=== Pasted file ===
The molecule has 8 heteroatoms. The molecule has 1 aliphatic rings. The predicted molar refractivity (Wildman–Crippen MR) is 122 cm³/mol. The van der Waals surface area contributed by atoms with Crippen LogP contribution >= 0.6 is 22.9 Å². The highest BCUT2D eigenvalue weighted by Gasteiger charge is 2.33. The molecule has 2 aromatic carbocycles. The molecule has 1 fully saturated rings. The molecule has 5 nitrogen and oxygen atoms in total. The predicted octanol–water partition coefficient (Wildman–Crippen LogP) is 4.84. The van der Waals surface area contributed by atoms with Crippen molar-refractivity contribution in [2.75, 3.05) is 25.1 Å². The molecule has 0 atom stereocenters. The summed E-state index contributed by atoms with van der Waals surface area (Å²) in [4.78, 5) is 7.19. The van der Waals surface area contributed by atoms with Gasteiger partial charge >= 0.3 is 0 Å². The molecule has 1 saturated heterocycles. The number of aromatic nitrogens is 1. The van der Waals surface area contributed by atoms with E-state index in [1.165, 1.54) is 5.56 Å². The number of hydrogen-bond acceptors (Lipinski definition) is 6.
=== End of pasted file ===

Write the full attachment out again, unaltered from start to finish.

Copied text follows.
The molecule has 8 heteroatoms. The molecule has 1 aliphatic rings. The predicted molar refractivity (Wildman–Crippen MR) is 122 cm³/mol. The van der Waals surface area contributed by atoms with Crippen LogP contribution >= 0.6 is 22.9 Å². The highest BCUT2D eigenvalue weighted by Gasteiger charge is 2.33. The molecule has 2 aromatic carbocycles. The molecule has 1 fully saturated rings. The molecule has 5 nitrogen and oxygen atoms in total. The predicted octanol–water partition coefficient (Wildman–Crippen LogP) is 4.84. The van der Waals surface area contributed by atoms with Crippen molar-refractivity contribution in [2.75, 3.05) is 25.1 Å². The molecule has 0 atom stereocenters. The summed E-state index contributed by atoms with van der Waals surface area (Å²) in [4.78, 5) is 7.19. The van der Waals surface area contributed by atoms with Gasteiger partial charge >= 0.3 is 0 Å². The molecule has 1 saturated heterocycles. The number of aromatic nitrogens is 1. The van der Waals surface area contributed by atoms with E-state index in [1.165, 1.54) is 5.56 Å². The number of hydrogen-bond acceptors (Lipinski definition) is 6.